I have read just about every “childfree” book ever published. Some are better than others, but they all dwell on the same theme: “We have wisely chosen to live our lives without the burden of children and those who do have children are sheep who have let themselves be brainwashed into the mommy-daddy track.” This book is different. These writers do not offer pat answers or smug assurances that childfree is the only way to go. Each has struggled with the question of why they don’t have children and how their lives would have been different if they had.

The writing is superb. Daum has done a masterful job of putting this anthology together. Its authors include Sigrid Nunez, PaulLisicky, Michelle Huneven, Pam Houston, and others just as talented and accomplished. They wrestle with issues such as childhood abuse, mental illness, the AIDs epidemic, abortion rights, infertility, and the different ways childless men and women are treated. I borrowed this book from the library, but I need to buy a copy; it’s too good not to own.

A few tidbits to ponder:

Sigrid Nunez writes about how she comes from a line of cruel preoccupied mothers. She did not want to repeat that. But also she did not want to give up her writing. She talks about famous women writers who did not have children or who did and neglected or resented them. She shares a quote from Alice Munro in a Paris Review interview: “When my oldest daughter was about two, she’d come to where I was sitting at the typewriter, and I would bat her away with one hand and type with the other . . . this was bad because it made her the adversary to what was most important to me.”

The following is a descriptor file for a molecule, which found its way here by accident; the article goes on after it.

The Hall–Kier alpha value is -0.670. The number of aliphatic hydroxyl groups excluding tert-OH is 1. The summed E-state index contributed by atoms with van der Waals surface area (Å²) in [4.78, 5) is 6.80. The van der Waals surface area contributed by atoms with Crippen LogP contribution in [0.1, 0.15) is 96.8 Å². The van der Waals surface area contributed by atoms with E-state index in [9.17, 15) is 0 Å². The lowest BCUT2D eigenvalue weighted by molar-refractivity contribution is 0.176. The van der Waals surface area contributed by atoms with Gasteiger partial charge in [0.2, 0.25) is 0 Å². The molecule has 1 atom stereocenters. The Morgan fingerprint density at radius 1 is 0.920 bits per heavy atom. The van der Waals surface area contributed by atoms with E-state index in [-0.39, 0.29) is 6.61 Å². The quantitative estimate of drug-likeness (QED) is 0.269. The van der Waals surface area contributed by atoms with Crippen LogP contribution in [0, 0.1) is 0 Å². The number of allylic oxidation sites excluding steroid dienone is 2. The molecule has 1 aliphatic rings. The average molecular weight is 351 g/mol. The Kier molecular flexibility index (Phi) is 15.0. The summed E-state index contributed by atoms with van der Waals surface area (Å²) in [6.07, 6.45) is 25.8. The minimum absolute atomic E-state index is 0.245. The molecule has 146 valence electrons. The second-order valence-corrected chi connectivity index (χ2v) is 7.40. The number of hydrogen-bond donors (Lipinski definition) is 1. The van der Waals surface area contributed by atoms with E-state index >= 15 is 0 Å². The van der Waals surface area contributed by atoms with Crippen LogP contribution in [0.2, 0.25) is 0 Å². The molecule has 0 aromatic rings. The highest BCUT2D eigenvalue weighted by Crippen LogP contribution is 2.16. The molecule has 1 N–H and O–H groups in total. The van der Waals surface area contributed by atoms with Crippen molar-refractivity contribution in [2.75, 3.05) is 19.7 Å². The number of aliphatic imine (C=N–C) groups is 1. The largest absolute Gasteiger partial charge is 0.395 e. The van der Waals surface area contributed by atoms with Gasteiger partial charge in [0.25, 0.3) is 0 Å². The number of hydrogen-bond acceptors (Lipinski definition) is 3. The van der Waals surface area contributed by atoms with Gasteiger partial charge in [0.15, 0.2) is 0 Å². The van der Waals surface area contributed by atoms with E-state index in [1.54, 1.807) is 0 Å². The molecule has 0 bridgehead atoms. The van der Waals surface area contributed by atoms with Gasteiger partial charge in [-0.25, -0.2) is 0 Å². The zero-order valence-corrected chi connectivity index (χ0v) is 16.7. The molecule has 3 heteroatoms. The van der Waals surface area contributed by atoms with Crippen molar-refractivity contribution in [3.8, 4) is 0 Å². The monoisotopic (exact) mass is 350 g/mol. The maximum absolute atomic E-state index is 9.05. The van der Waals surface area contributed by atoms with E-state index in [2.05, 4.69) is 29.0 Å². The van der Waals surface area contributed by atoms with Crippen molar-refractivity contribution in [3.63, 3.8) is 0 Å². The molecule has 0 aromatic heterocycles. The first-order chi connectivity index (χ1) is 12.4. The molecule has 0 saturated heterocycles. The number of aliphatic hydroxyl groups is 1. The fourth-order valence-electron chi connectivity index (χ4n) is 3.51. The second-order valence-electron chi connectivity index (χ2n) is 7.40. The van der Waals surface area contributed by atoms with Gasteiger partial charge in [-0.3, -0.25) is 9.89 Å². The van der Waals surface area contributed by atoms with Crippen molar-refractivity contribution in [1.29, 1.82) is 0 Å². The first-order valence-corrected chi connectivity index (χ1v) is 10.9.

Paul Lisicky, who is gay, writes about how in the midst of the AIDS crisis, men like him were just trying to stay alive and would not even consider spreading the virus to their potential children.

Pam Houston focuses on the right to choose whether or not to have children and why she chose freedom.

Elliott Holt, a woman, suffers from depression and fears she could not manage being a mother. But she loves being an aunt.

Tim Kreider notes that humans are the only creatures that deny the natural instinct to reproduce. He looks at possible reasons, including global conditions or evolutionary adaptation. In his own case, he says, he’s afraid he would love his children so much he would be perpetually terrified of something happening to them.

The stories are fascinating and raise many interesting questions to ponder. Best of all, they don’t pass judgment on anyone. Many of these writers have gone back and forth on the question of having children, just as many of the readers here at Childless by Marriage have. Their words offer comfort and insight into the troubling questions we are all dealing with.